How Old Is This Bull?
Kevin Michels, CFP®, EA
As of March this year we have approached 8 years in the current bull market. In other words, since March 9, 2009 we haven’t seen any stretch of period where the S&P 500 has declined more than 20%.
During this 8 year period we’ve had plenty of pullbacks (a 5% decrease from the market high) and corrections (a 10% decrease from the market high). However, the market continues to rise as we enter the 8th year of this stretch.
How much higher will this bull market go and when will it end? It’s a question that can’t definitively be answered, but looking back to the history of bull markets can give us some context on where we currently stand:
May 1970 – January 1973
This bull market lasted just under 3 years and the S&P 500 increased 74%. During this time President Nixon abandoned the gold standard implementing an economic policy that became known as the “Nixon Shock”.
October 1974 – November 1980
This bull market lasted a little over 6 years and the S&P 500 increased 126%. This was one of the highest inflationary periods in the US which drove a lot of the stock market growth. During this time period inflation averaged around 9.5% per year and the Consumer Price Index rose about 66%.
September 1982 – September 1987
This bull market lasted 5 years and the S&P 500 gained 229%. During this time period President Reagan introduced “Reagonomics” which cut taxes and deregulated banks and lending.
December 1987 – March 2000
This was the longest bull market in history lasting 12 ½ years. The S&P 500 gained 582%. This era, at least from about 1995 – 2000, is infamously known as the “tech bubble” or “dot-com” bubble. The usage of the internet spiked in the ‘90’s as well as the price of any company that had a dot-com at the end of its name.
October 2002 – October 2007
This bull market lasted almost 6 years and the S&P 500 gained 102%. Real estate was one of the major drivers in the growth of the economy and the stock market during this time period. This real estate boom was fueled by debt through easy lending practices, sub-prime mortgages and mortgage-backed securities.
March 2009 – Present
The current bull market we are in is a little over 8 years old and has seen a 247% gain in the S&P 500. Like other bull markets of the past this growth has been fueled in a large part by economic policy. Quantitative Easing was introduced to inject money into the economy, interest rates were lowered to spur on lending for individuals and growth for businesses, and investors have piled money into stocks due to the low yield fixed income products currently offer.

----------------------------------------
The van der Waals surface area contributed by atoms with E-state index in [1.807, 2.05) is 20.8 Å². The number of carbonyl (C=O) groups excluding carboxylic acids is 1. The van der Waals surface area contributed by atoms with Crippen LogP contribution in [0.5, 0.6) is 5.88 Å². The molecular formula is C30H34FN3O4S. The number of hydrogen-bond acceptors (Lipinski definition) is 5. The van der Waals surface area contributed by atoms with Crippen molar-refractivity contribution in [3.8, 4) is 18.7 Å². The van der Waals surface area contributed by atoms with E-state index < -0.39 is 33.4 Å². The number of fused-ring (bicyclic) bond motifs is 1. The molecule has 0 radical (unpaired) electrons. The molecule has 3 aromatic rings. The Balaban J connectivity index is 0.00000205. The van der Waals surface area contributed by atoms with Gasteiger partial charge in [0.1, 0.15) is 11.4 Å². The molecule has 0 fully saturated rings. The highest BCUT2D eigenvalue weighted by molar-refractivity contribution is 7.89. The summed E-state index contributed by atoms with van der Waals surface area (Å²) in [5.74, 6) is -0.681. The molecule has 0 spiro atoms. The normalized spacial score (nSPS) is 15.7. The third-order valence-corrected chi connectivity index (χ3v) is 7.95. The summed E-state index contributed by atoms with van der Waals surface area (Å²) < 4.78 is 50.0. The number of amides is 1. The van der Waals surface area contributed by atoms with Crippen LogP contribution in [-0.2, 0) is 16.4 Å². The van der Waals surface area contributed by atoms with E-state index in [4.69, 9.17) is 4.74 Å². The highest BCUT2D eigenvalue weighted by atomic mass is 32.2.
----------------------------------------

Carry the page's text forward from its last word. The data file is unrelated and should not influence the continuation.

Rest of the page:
Since 1970 we’ve had 9 bull markets. The average length of these bull markets is about 55 months or 4 ½ years (not including our current bull market) with an average total increase of 165%.
Our current bull market has almost doubled the average length and the S&P 500 has risen about 50% higher than the normal increase.
However, no matter how “long in the tooth” this current bull market seems, it hasn’t come close to what investors experienced in the late 80’s and all through the 90’s. This current bull market has achieved about 40% of the increase achieved in that 12 ½ year bull market and needs to run 4 ½ more years to match the length.
Although the length and gain of the current bull market isn’t unprecedented, the circumstances and economic policy that has fueled this market may be.
This bull market could run for another 4-5 years like it did in the 90’s. It could also flip the switch and head the other direction tomorrow, we just don’t know.
In all reality it shouldn’t matter. The cycle of bull and bear markets is inevitable and if your portfolio is positioned correctly according to your risk capacity and return requirements you’ll be well positioned to take on more of the recent bull market or the inevitable bear market to come.